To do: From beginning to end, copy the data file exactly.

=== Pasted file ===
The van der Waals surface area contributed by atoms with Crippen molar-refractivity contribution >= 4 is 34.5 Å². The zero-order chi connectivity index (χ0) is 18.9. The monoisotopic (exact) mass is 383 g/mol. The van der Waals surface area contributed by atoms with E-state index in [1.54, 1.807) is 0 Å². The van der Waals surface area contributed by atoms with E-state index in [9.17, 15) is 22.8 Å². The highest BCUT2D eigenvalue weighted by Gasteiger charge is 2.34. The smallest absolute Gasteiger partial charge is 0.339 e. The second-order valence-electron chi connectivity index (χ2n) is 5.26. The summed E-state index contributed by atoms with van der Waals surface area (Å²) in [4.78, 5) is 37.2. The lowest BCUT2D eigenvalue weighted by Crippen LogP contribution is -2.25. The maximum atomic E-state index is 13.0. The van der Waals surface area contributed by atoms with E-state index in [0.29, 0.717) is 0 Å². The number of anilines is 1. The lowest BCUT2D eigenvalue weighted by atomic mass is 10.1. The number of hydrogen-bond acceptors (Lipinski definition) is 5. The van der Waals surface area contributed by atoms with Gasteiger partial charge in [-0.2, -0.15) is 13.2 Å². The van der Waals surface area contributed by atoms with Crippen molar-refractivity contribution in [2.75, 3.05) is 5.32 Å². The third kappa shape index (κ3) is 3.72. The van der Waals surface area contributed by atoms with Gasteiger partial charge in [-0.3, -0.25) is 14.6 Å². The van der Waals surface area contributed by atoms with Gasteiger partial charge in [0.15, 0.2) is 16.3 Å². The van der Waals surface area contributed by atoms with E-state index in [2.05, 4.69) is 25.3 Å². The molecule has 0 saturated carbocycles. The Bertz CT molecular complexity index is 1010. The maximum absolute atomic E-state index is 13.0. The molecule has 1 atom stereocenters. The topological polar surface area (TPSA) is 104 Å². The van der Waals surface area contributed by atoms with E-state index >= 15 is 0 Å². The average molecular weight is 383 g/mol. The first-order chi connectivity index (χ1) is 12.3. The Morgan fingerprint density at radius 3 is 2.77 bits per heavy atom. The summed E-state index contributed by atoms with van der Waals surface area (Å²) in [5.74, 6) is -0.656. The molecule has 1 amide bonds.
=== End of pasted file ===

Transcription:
The van der Waals surface area contributed by atoms with Crippen molar-refractivity contribution >= 4 is 34.5 Å². The zero-order chi connectivity index (χ0) is 18.9. The monoisotopic (exact) mass is 383 g/mol. The van der Waals surface area contributed by atoms with E-state index in [1.54, 1.807) is 0 Å². The van der Waals surface area contributed by atoms with E-state index in [9.17, 15) is 22.8 Å². The highest BCUT2D eigenvalue weighted by Gasteiger charge is 2.34. The smallest absolute Gasteiger partial charge is 0.339 e. The second-order valence-electron chi connectivity index (χ2n) is 5.26. The summed E-state index contributed by atoms with van der Waals surface area (Å²) in [4.78, 5) is 37.2. The lowest BCUT2D eigenvalue weighted by Crippen LogP contribution is -2.25. The maximum atomic E-state index is 13.0. The van der Waals surface area contributed by atoms with E-state index in [0.29, 0.717) is 0 Å². The number of anilines is 1. The lowest BCUT2D eigenvalue weighted by atomic mass is 10.1. The number of hydrogen-bond acceptors (Lipinski definition) is 5. The van der Waals surface area contributed by atoms with Gasteiger partial charge in [-0.2, -0.15) is 13.2 Å². The van der Waals surface area contributed by atoms with Crippen molar-refractivity contribution in [2.75, 3.05) is 5.32 Å². The third kappa shape index (κ3) is 3.72. The van der Waals surface area contributed by atoms with Gasteiger partial charge in [-0.3, -0.25) is 14.6 Å². The van der Waals surface area contributed by atoms with Gasteiger partial charge in [0.15, 0.2) is 16.3 Å². The van der Waals surface area contributed by atoms with E-state index in [2.05, 4.69) is 25.3 Å². The molecule has 0 saturated carbocycles. The Bertz CT molecular complexity index is 1010. The maximum absolute atomic E-state index is 13.0. The molecule has 1 atom stereocenters. The topological polar surface area (TPSA) is 104 Å². The van der Waals surface area contributed by atoms with E-state index >= 15 is 0 Å². The average molecular weight is 383 g/mol. The first-order chi connectivity index (χ1) is 12.3. The Morgan fingerprint density at radius 3 is 2.77 bits per heavy atom. The summed E-state index contributed by atoms with van der Waals surface area (Å²) in [5.74, 6) is -0.656. The molecule has 1 amide bonds.